Good Teachers Don’t Have To Be Cool

As a 21-year-old rookie teacher I was pleased to find out I could finally be the most popular guy in class. I read all the books and crafted the "know-it-all" lecture that informed and entertained. It took me a few years to realize that my goal wasn't to be the smartest person in the room, but to create learning environments that helped my students discover their knowledge and skills.

I was reminded of my teaching transition as I read a recent essay by Mark Edmundson,  "Geek Lessons – Why Good Teaching Will Never Be Fashionable." It's from the New York Times Magazine's college teaching issue (9/21/08), but educators of all levels may enjoy. Edmundson writes:

Because really good teaching is about not seeing the world the way that everyone else does. Teaching is about being what people are now prone to call “counterintuitive” but to the teacher means simply being honest. The historian sees the election not through the latest news blast but in the context of presidential politics from George Washington to the present. The biologist sees a natural world that’s not calmly picturesque but a jostling, striving, evolving contest of creatures in quest of reproduction and survival.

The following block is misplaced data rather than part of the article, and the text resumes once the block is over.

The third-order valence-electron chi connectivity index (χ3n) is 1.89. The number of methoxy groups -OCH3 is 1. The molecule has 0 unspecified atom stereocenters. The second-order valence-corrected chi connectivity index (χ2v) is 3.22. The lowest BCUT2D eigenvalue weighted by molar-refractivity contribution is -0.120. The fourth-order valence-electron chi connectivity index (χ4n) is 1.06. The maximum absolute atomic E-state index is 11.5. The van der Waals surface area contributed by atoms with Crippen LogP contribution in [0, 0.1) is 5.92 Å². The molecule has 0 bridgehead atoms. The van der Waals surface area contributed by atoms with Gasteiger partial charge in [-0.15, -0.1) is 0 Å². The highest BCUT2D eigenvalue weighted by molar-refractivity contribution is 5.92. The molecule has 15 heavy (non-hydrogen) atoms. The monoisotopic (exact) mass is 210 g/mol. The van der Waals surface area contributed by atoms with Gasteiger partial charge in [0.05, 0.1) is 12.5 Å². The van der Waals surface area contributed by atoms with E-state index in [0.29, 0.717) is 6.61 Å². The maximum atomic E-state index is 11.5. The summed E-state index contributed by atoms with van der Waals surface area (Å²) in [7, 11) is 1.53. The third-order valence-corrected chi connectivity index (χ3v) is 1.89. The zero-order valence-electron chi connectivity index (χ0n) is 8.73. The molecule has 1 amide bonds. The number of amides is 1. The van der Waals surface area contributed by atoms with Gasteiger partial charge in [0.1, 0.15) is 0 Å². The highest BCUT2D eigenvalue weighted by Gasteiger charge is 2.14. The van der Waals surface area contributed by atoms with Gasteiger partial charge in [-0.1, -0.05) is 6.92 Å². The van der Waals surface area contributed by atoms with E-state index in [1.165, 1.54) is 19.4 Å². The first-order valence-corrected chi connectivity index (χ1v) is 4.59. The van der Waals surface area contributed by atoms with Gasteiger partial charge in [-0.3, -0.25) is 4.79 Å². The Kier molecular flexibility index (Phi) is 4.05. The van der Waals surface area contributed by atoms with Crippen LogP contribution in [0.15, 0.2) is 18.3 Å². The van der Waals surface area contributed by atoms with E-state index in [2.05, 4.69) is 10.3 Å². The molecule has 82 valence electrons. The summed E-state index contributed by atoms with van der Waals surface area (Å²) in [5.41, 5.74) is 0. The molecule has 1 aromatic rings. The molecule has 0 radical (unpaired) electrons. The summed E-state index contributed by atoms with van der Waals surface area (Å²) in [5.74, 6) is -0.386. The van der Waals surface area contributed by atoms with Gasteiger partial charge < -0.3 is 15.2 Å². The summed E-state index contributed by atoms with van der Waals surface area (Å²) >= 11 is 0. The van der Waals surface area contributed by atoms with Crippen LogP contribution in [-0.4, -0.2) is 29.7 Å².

….Good teachers perceive the world in alternative terms, and they push their students to test out these new, potentially enriching perspectives. Sometimes they do so in ways that are, to say the least, peculiar.
….Good teachers know that now, in what’s called the civilized world, the great enemy of knowledge isn’t ignorance, though ignorance will do in a pinch. The great enemy of knowledge is knowingness. It’s the feeling encouraged by TV and movies and the Internet that you’re on top of things and in charge. You’re hip and always know what’s up.
….Good teachers, by contrast, are constantly fighting against knowingness by asking questions, creating difficulties, raising perplexities. More

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